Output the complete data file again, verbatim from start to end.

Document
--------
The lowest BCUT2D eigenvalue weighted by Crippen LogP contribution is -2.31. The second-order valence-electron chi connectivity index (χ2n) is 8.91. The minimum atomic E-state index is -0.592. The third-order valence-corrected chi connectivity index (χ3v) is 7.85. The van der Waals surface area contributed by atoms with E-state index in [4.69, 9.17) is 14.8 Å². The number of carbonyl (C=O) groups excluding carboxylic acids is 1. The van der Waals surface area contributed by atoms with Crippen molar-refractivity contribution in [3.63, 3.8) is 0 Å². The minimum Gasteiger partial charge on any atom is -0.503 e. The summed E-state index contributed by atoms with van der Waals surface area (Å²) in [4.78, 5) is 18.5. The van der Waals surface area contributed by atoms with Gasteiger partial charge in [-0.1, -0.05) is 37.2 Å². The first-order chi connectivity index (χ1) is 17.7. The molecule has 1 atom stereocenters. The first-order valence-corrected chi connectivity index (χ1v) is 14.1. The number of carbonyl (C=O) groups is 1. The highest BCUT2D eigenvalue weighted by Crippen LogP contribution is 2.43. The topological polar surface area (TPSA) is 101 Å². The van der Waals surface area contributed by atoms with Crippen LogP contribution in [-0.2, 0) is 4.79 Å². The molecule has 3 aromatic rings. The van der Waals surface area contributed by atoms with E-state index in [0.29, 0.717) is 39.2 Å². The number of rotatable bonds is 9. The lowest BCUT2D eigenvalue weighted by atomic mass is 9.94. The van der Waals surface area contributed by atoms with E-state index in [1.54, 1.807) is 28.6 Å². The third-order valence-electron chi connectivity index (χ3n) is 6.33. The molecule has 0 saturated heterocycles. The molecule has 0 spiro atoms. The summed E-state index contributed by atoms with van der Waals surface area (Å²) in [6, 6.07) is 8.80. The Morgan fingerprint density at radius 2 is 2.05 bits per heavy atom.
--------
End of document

The lowest BCUT2D eigenvalue weighted by Crippen LogP contribution is -2.31. The second-order valence-electron chi connectivity index (χ2n) is 8.91. The minimum atomic E-state index is -0.592. The third-order valence-corrected chi connectivity index (χ3v) is 7.85. The van der Waals surface area contributed by atoms with E-state index in [4.69, 9.17) is 14.8 Å². The number of carbonyl (C=O) groups excluding carboxylic acids is 1. The van der Waals surface area contributed by atoms with Crippen molar-refractivity contribution in [3.63, 3.8) is 0 Å². The minimum Gasteiger partial charge on any atom is -0.503 e. The summed E-state index contributed by atoms with van der Waals surface area (Å²) in [4.78, 5) is 18.5. The van der Waals surface area contributed by atoms with Gasteiger partial charge in [-0.1, -0.05) is 37.2 Å². The first-order chi connectivity index (χ1) is 17.7. The molecule has 1 atom stereocenters. The first-order valence-corrected chi connectivity index (χ1v) is 14.1. The number of carbonyl (C=O) groups is 1. The highest BCUT2D eigenvalue weighted by Crippen LogP contribution is 2.43. The topological polar surface area (TPSA) is 101 Å². The van der Waals surface area contributed by atoms with Crippen LogP contribution in [-0.2, 0) is 4.79 Å². The molecule has 3 aromatic rings. The van der Waals surface area contributed by atoms with E-state index in [0.29, 0.717) is 39.2 Å². The number of rotatable bonds is 9. The lowest BCUT2D eigenvalue weighted by atomic mass is 9.94. The van der Waals surface area contributed by atoms with E-state index in [1.54, 1.807) is 28.6 Å². The third-order valence-electron chi connectivity index (χ3n) is 6.33. The molecule has 0 saturated heterocycles. The molecule has 0 spiro atoms. The summed E-state index contributed by atoms with van der Waals surface area (Å²) in [6, 6.07) is 8.80. The Morgan fingerprint density at radius 2 is 2.05 bits per heavy atom.